"Search continues to be an important part of the digital marketing mix for our clients," Kingdon told analysts and reporters on a conference call Monday. He added that search efforts often are integrated into broader online campaigns.
In addition to purchasing keywords on Google and Yahoo, marketers also are buying pay-per-click ads on "secondary" and "niche" search engines, like Ask.com, Kanoodle and LookSmart, Kingdon said.
Overall, search marketing accounted for about 40 percent of all online ad dollars in the first half of last year, according to the Interactive Advertising Bureau. But many of the marketers purchasing keywords are thought to be small players who don't use large digital agencies such as Organic, whose client roster includes car company DaimlerChrysler, the telecom Sprint and department store Macy's.
Kingdon also said that ad executives are intrigued by the potential of purchasing inventory on popular social networking sites. "These sites have tremendous momentum in a very, very short period of time," he said. "Social networks are some of the hottest properties on the Web today."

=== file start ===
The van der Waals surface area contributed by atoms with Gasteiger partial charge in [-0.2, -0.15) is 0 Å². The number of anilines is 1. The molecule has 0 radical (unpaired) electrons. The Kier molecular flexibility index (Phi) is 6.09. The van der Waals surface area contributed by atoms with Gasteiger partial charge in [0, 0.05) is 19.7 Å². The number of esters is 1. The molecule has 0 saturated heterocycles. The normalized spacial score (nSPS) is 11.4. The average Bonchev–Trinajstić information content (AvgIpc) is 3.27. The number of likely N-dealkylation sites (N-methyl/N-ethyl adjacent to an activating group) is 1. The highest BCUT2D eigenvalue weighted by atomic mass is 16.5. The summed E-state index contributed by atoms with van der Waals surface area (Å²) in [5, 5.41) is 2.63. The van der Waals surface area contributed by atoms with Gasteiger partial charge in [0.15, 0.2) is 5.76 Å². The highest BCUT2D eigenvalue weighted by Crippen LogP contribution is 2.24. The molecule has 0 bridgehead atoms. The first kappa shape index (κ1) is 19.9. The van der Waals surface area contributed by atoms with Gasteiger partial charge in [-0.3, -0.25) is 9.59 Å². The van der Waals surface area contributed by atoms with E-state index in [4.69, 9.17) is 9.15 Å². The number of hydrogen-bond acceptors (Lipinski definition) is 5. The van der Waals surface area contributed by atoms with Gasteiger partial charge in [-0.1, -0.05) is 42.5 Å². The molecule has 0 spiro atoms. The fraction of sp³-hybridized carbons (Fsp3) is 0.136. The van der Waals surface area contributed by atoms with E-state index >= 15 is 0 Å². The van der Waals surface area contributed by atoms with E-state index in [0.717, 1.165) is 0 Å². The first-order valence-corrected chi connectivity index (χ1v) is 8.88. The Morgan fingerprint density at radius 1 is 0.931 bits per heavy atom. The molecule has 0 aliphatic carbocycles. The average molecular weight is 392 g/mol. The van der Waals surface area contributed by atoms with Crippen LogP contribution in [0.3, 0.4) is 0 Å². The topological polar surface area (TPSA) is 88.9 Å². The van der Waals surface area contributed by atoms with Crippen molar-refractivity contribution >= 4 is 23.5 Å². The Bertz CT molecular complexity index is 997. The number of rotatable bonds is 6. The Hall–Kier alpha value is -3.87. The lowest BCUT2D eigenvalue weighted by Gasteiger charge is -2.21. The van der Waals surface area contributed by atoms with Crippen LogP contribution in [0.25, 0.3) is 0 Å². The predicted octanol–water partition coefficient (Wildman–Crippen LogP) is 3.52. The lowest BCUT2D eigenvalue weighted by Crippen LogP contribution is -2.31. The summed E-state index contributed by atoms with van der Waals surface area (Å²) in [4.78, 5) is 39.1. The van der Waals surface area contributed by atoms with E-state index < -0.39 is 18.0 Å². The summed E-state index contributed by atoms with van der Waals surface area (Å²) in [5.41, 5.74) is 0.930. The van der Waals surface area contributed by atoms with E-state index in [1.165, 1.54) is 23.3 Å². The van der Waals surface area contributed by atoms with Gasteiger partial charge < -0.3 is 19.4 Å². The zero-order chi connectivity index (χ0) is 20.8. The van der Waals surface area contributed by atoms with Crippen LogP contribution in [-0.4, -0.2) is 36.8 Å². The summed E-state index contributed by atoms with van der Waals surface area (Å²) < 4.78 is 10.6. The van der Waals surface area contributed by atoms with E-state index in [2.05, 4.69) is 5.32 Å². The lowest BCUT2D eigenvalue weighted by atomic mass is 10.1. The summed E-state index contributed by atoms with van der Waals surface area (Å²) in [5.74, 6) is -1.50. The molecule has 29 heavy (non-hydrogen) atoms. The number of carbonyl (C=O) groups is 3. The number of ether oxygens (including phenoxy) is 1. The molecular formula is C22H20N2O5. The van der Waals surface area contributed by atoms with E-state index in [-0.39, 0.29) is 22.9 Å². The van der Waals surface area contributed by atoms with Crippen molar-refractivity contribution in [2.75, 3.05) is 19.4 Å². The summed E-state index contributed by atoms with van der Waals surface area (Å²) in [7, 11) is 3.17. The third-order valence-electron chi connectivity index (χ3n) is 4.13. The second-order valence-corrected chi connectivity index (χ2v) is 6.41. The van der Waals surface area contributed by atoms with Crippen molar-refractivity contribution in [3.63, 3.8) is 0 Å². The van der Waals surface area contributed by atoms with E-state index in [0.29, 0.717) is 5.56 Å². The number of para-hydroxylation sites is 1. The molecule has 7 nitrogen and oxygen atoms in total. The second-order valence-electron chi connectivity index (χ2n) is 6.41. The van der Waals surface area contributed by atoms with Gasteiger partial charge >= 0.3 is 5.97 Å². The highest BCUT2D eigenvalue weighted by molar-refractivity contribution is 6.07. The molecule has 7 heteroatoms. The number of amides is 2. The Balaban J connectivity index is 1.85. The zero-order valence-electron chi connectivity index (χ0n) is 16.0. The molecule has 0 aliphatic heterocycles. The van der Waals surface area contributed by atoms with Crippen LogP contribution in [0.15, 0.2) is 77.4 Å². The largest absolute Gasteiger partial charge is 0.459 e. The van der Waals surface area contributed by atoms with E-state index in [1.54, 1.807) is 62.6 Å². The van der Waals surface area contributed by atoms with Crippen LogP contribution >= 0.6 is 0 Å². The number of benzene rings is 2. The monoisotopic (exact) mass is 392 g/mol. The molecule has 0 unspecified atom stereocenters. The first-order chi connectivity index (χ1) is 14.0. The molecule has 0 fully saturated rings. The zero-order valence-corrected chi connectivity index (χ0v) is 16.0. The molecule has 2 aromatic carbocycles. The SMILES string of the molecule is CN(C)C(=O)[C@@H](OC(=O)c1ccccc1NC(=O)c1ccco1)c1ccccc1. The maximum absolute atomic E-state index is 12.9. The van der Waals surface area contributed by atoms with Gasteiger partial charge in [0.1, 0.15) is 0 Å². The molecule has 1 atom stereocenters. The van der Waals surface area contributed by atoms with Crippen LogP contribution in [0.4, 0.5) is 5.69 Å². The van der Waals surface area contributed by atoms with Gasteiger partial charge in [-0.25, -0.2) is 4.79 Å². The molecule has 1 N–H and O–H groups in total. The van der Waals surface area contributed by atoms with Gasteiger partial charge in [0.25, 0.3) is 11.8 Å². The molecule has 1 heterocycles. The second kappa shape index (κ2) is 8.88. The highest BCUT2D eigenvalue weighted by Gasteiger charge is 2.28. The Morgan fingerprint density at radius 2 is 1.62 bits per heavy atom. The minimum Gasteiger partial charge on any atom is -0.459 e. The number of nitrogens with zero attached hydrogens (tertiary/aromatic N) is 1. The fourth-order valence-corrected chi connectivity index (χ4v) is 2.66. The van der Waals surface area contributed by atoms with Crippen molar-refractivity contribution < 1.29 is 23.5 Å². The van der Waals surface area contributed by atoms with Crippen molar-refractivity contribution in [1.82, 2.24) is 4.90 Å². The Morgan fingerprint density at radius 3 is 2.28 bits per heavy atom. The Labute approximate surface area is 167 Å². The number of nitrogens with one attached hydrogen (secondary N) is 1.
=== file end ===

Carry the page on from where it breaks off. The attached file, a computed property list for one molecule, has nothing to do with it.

But, he added, social networking sites require media executives to re-examine ideas about online ad formats. "Advertising is new in a social networking context, so everything is new," he said. For instance, home page takeovers--which might work well on the large portals--don't necessarily make sense on sites like MySpace.com.
Kingdon also told conference call participants that he expected marketers would continue to expect detailed information about how their online campaigns performed. "As more money flows into the digital media choices, advertisers are looking for accountability from their marketers," he said.